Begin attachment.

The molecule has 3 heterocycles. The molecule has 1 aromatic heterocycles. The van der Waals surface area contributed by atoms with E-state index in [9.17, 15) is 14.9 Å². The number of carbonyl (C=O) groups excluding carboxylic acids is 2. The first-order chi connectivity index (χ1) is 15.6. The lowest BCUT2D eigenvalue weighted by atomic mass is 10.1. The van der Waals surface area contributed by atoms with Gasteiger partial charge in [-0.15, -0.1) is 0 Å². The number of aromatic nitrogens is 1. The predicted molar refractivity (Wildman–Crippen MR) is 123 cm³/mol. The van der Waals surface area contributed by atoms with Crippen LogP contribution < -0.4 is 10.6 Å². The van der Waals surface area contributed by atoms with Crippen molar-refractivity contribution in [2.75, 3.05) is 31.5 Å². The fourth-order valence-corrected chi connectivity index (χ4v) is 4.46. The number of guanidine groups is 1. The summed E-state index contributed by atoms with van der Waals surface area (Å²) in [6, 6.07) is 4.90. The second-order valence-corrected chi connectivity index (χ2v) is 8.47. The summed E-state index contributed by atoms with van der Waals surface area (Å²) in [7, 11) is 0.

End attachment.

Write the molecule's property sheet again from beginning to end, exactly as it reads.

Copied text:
The molecule has 3 heterocycles. The molecule has 1 aromatic heterocycles. The van der Waals surface area contributed by atoms with E-state index in [9.17, 15) is 14.9 Å². The number of carbonyl (C=O) groups excluding carboxylic acids is 2. The first-order chi connectivity index (χ1) is 15.6. The lowest BCUT2D eigenvalue weighted by atomic mass is 10.1. The van der Waals surface area contributed by atoms with Gasteiger partial charge in [-0.15, -0.1) is 0 Å². The number of aromatic nitrogens is 1. The predicted molar refractivity (Wildman–Crippen MR) is 123 cm³/mol. The van der Waals surface area contributed by atoms with Crippen LogP contribution < -0.4 is 10.6 Å². The van der Waals surface area contributed by atoms with Crippen molar-refractivity contribution in [2.75, 3.05) is 31.5 Å². The fourth-order valence-corrected chi connectivity index (χ4v) is 4.46. The number of guanidine groups is 1. The summed E-state index contributed by atoms with van der Waals surface area (Å²) in [6, 6.07) is 4.90. The second-order valence-corrected chi connectivity index (χ2v) is 8.47. The summed E-state index contributed by atoms with van der Waals surface area (Å²) in [7, 11) is 0.